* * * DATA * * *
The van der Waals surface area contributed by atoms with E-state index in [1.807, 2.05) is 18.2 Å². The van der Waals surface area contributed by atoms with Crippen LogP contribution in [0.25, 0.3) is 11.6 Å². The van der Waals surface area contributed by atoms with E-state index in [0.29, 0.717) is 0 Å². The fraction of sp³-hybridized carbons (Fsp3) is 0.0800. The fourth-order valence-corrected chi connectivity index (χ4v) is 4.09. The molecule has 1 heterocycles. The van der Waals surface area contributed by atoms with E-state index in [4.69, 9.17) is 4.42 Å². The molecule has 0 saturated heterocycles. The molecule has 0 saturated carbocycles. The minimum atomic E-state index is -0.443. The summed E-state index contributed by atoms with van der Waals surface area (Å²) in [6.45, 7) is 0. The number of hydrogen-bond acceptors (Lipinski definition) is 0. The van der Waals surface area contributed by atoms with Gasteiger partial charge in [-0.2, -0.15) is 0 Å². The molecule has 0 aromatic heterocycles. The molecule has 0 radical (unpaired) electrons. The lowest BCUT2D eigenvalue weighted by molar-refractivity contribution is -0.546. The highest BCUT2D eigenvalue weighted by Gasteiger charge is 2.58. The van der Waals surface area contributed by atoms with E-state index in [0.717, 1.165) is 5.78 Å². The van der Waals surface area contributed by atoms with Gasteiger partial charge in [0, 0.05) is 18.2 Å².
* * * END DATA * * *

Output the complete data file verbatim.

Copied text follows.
The van der Waals surface area contributed by atoms with E-state index in [1.807, 2.05) is 18.2 Å². The van der Waals surface area contributed by atoms with Crippen LogP contribution in [0.25, 0.3) is 11.6 Å². The van der Waals surface area contributed by atoms with E-state index in [0.29, 0.717) is 0 Å². The fraction of sp³-hybridized carbons (Fsp3) is 0.0800. The fourth-order valence-corrected chi connectivity index (χ4v) is 4.09. The molecule has 1 heterocycles. The van der Waals surface area contributed by atoms with E-state index in [4.69, 9.17) is 4.42 Å². The molecule has 0 saturated heterocycles. The molecule has 0 saturated carbocycles. The minimum atomic E-state index is -0.443. The summed E-state index contributed by atoms with van der Waals surface area (Å²) in [6.45, 7) is 0. The number of hydrogen-bond acceptors (Lipinski definition) is 0. The van der Waals surface area contributed by atoms with Gasteiger partial charge in [-0.2, -0.15) is 0 Å². The molecule has 0 aromatic heterocycles. The molecule has 0 radical (unpaired) electrons. The lowest BCUT2D eigenvalue weighted by molar-refractivity contribution is -0.546. The highest BCUT2D eigenvalue weighted by Gasteiger charge is 2.58. The van der Waals surface area contributed by atoms with E-state index in [0.717, 1.165) is 5.78 Å². The van der Waals surface area contributed by atoms with Gasteiger partial charge in [0, 0.05) is 18.2 Å².